Ok, so it's a cold war commie spy film with a thin plot, a low budget, and an implausible love story. But against that, I give you a thief for a main character whose non-patriotic persona pissed off J. Edgar... Continue Reading →
It's still 80 degrees in the shade where I live, but that won't stop today from beginning MovieMovieBlogBlog's See You in the Fall Blogathon. Our goal? To write a blog entry about a media moment related to physical comedy. With such a prompt,... Continue Reading →
What do you get when you combine the actor who'll play the (human) lead in Creature from the Black Lagoon, the actress who played eldest sister Rose in Meet Me in St. Louis, and uncredited but fabulously B performances as mental institution patients by Tor... Continue Reading →
This post is written for the Lauren Bacall Blogathon, hosted by In the Good Old Days of Classic Hollywood. Lauren Bacall in The Big Sleep: A Love Letter Unlike many of my film-loving friends, when it comes to classic Hollywood,... Continue Reading →
Wonderful write-up of The Bigamist.
A hundred years ago this week, a miracle happened!!
On September 10, 1915, Edmond O’Brien was born…
In 1953’s The Bigamist, he scrambles up and down the California coast, shuttling between two wives. If I’d been anywhere in the vicinity, it would have been three.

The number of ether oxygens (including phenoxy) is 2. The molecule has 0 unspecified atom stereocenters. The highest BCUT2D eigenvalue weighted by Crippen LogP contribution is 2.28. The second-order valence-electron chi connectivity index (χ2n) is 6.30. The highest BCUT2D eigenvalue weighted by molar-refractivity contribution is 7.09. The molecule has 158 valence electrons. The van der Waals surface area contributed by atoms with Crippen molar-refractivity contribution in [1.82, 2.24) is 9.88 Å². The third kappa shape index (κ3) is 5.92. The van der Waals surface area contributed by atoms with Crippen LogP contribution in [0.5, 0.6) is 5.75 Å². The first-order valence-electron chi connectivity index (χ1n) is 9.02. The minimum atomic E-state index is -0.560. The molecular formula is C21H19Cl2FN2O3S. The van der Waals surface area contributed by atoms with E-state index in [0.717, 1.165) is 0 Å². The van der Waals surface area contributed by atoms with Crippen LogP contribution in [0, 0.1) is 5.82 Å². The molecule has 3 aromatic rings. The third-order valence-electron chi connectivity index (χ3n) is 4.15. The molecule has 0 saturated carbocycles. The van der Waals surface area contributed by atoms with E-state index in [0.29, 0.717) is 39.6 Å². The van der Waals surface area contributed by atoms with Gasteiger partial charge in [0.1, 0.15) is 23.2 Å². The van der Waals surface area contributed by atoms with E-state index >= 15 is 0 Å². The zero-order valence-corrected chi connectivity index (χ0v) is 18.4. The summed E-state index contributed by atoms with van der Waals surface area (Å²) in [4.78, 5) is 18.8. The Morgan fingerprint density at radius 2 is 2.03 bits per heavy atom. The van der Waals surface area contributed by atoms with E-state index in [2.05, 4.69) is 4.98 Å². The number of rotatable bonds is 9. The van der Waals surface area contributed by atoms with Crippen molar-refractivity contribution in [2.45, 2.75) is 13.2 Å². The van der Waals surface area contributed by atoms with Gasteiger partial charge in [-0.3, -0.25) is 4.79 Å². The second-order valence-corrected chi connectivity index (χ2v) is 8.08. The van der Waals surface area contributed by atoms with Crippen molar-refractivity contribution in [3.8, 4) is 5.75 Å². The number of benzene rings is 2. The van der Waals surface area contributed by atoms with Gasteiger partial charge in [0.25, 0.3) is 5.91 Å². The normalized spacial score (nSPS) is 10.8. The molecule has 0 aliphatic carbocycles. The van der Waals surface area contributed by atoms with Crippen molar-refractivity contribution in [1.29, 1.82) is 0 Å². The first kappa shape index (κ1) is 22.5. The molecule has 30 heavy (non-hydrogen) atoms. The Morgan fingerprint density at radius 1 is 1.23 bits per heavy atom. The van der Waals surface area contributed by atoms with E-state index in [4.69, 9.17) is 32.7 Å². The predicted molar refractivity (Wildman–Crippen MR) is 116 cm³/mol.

Ida Lupino, who also directed, plays Phyllis, an L.A. restaurant hostess and the more sympathetic of the two wives. And that was my main gripe: not that she took the plummier role (why wouldn’t she?), but that her rival (Joan Fontaine) was subtly frowned upon for being a—gasp!—business woman, and a damned good one. So, of course her husband became a bigamist! He was lonely and emasculated and blah, blah, blah… Really, Ida? You, of all people, ran with that tired old trope?
Here’s the thing, though: in other ways, the movie is pretty subversive, especially for a noir. O’Brien, unlikely as it may seem…
View original post 330 more words
MovieMovieBlogBlog is doing a double feature for this week’s BNoirDetour!
Holy maloney, when did I die and go to film-noir heaven? I’m as giddy as Richard Widmark pushing a wheelchair-bound woman down the stairs!
For this Sunday, the film-noir blog BNoirDetour is letting me completely handle her usual Sunday Twitter.com presentation of noir movies. She kindly let me co-host about a month ago, but this is the first time she’s given me the whole she-bang to handle. Don’t worry, though, I’m giving you a couple of memorable flicks to finish off your weekend!
My first choice is a particularly earthy number from 1955 titled Murder Is My Beat. It stars Paul Langton as Ray Patrick, a police detective who is aboard a train to accompany Eden Lane (Barbara Payton), a convicted murderess, to prison to carry out her sentence. But during a brief layover, Eden happens to look out the window — and wouldn’t you know it, she sees…
View original post 298 more words
William Wellman is not a director I know well, and he didn't direct film noir, so I had to work hard to find a way to take on the challenge of Now Voyaging's William Wellman Blogathon. Of course, I've seen... Continue Reading →
Born to Kill (1947, Robert Wise) is one of my favorite noir films. It's a relentless, murderous tale, and Lawrence Tierney is a large part of its power (though Claire Trevor matches his performance blow for blow). Recently, I learned... Continue Reading →